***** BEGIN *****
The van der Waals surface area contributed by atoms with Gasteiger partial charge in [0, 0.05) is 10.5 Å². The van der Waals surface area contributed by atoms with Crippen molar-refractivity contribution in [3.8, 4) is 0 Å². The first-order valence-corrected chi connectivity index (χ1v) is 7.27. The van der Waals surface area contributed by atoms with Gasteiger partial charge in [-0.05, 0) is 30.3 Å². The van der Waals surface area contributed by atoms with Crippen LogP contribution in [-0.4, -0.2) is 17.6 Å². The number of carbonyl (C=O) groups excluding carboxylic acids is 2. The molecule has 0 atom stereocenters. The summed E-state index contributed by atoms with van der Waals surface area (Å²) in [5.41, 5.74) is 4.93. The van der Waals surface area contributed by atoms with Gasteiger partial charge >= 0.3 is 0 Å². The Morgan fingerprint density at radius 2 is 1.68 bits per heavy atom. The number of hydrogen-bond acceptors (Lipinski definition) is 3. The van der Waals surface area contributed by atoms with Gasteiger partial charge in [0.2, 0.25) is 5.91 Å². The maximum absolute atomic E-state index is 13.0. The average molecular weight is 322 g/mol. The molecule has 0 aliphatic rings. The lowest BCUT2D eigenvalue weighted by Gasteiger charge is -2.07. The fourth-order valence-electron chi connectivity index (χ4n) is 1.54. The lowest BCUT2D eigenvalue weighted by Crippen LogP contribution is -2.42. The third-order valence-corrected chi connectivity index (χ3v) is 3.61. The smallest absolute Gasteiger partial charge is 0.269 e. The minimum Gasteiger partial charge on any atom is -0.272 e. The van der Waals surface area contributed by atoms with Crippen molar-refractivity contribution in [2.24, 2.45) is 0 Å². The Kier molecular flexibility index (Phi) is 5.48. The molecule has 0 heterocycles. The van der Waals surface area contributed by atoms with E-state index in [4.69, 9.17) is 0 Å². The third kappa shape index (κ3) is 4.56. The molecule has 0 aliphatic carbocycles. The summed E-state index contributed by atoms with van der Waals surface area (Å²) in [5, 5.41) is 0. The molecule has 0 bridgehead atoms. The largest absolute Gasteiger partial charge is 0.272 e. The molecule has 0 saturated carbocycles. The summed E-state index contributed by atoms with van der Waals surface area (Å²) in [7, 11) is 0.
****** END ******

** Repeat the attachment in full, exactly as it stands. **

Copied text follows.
The van der Waals surface area contributed by atoms with Gasteiger partial charge in [0, 0.05) is 10.5 Å². The van der Waals surface area contributed by atoms with Crippen molar-refractivity contribution in [3.8, 4) is 0 Å². The first-order valence-corrected chi connectivity index (χ1v) is 7.27. The van der Waals surface area contributed by atoms with Gasteiger partial charge in [-0.05, 0) is 30.3 Å². The van der Waals surface area contributed by atoms with Crippen LogP contribution in [-0.4, -0.2) is 17.6 Å². The number of carbonyl (C=O) groups excluding carboxylic acids is 2. The molecule has 0 atom stereocenters. The summed E-state index contributed by atoms with van der Waals surface area (Å²) in [5.41, 5.74) is 4.93. The van der Waals surface area contributed by atoms with Gasteiger partial charge >= 0.3 is 0 Å². The Morgan fingerprint density at radius 2 is 1.68 bits per heavy atom. The number of hydrogen-bond acceptors (Lipinski definition) is 3. The van der Waals surface area contributed by atoms with Gasteiger partial charge in [0.2, 0.25) is 5.91 Å². The maximum absolute atomic E-state index is 13.0. The average molecular weight is 322 g/mol. The molecule has 0 aliphatic rings. The lowest BCUT2D eigenvalue weighted by Gasteiger charge is -2.07. The fourth-order valence-electron chi connectivity index (χ4n) is 1.54. The lowest BCUT2D eigenvalue weighted by Crippen LogP contribution is -2.42. The third-order valence-corrected chi connectivity index (χ3v) is 3.61. The smallest absolute Gasteiger partial charge is 0.269 e. The minimum Gasteiger partial charge on any atom is -0.272 e. The van der Waals surface area contributed by atoms with Crippen molar-refractivity contribution in [2.24, 2.45) is 0 Å². The Kier molecular flexibility index (Phi) is 5.48. The molecule has 0 heterocycles. The van der Waals surface area contributed by atoms with E-state index in [4.69, 9.17) is 0 Å². The third kappa shape index (κ3) is 4.56. The molecule has 0 aliphatic carbocycles. The summed E-state index contributed by atoms with van der Waals surface area (Å²) in [5, 5.41) is 0. The molecule has 0 bridgehead atoms. The largest absolute Gasteiger partial charge is 0.272 e. The molecule has 0 saturated carbocycles. The summed E-state index contributed by atoms with van der Waals surface area (Å²) in [7, 11) is 0.